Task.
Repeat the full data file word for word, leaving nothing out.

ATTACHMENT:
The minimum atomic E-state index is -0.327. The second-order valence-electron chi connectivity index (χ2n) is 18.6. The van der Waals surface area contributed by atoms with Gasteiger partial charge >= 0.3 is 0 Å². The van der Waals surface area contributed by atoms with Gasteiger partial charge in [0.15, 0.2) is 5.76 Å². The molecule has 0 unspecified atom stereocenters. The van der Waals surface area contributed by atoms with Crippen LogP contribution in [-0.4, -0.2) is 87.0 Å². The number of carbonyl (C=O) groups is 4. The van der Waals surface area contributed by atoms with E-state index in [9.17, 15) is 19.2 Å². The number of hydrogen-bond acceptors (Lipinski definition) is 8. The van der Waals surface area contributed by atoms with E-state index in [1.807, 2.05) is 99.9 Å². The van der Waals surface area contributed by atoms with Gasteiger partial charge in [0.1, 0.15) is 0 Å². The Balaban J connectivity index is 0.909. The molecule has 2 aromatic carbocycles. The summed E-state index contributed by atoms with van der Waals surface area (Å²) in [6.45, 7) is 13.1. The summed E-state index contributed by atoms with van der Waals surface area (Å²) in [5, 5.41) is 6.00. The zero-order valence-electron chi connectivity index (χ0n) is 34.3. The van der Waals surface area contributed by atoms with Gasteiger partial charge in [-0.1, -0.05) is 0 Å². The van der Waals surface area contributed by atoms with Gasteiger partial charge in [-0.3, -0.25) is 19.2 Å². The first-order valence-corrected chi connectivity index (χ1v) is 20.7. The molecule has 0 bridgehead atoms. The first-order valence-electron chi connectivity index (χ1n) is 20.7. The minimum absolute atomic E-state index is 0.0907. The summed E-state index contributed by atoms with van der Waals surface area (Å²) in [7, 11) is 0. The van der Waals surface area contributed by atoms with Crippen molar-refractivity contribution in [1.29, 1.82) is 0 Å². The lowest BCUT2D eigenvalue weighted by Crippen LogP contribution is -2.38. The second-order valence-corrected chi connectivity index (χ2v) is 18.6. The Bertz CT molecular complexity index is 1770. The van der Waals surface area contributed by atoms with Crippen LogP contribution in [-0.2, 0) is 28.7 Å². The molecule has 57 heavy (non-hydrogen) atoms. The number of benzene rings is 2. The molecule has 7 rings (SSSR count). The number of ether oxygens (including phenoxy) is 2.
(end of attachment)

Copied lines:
The minimum atomic E-state index is -0.327. The second-order valence-electron chi connectivity index (χ2n) is 18.6. The van der Waals surface area contributed by atoms with Gasteiger partial charge >= 0.3 is 0 Å². The van der Waals surface area contributed by atoms with Gasteiger partial charge in [0.15, 0.2) is 5.76 Å². The molecule has 0 unspecified atom stereocenters. The van der Waals surface area contributed by atoms with Crippen LogP contribution in [-0.4, -0.2) is 87.0 Å². The number of carbonyl (C=O) groups is 4. The van der Waals surface area contributed by atoms with E-state index in [9.17, 15) is 19.2 Å². The number of hydrogen-bond acceptors (Lipinski definition) is 8. The van der Waals surface area contributed by atoms with E-state index in [1.807, 2.05) is 99.9 Å². The van der Waals surface area contributed by atoms with Gasteiger partial charge in [0.1, 0.15) is 0 Å². The Balaban J connectivity index is 0.909. The molecule has 2 aromatic carbocycles. The summed E-state index contributed by atoms with van der Waals surface area (Å²) in [6.45, 7) is 13.1. The summed E-state index contributed by atoms with van der Waals surface area (Å²) in [5, 5.41) is 6.00. The zero-order valence-electron chi connectivity index (χ0n) is 34.3. The van der Waals surface area contributed by atoms with Gasteiger partial charge in [-0.1, -0.05) is 0 Å². The van der Waals surface area contributed by atoms with Gasteiger partial charge in [-0.3, -0.25) is 19.2 Å². The first-order valence-corrected chi connectivity index (χ1v) is 20.7. The molecule has 0 bridgehead atoms. The first-order valence-electron chi connectivity index (χ1n) is 20.7. The minimum absolute atomic E-state index is 0.0907. The summed E-state index contributed by atoms with van der Waals surface area (Å²) in [7, 11) is 0. The van der Waals surface area contributed by atoms with Crippen molar-refractivity contribution in [1.29, 1.82) is 0 Å². The lowest BCUT2D eigenvalue weighted by Crippen LogP contribution is -2.38. The second-order valence-corrected chi connectivity index (χ2v) is 18.6. The Bertz CT molecular complexity index is 1770. The van der Waals surface area contributed by atoms with Crippen LogP contribution in [-0.2, 0) is 28.7 Å². The molecule has 57 heavy (non-hydrogen) atoms. The number of benzene rings is 2. The molecule has 7 rings (SSSR count). The number of ether oxygens (including phenoxy) is 2.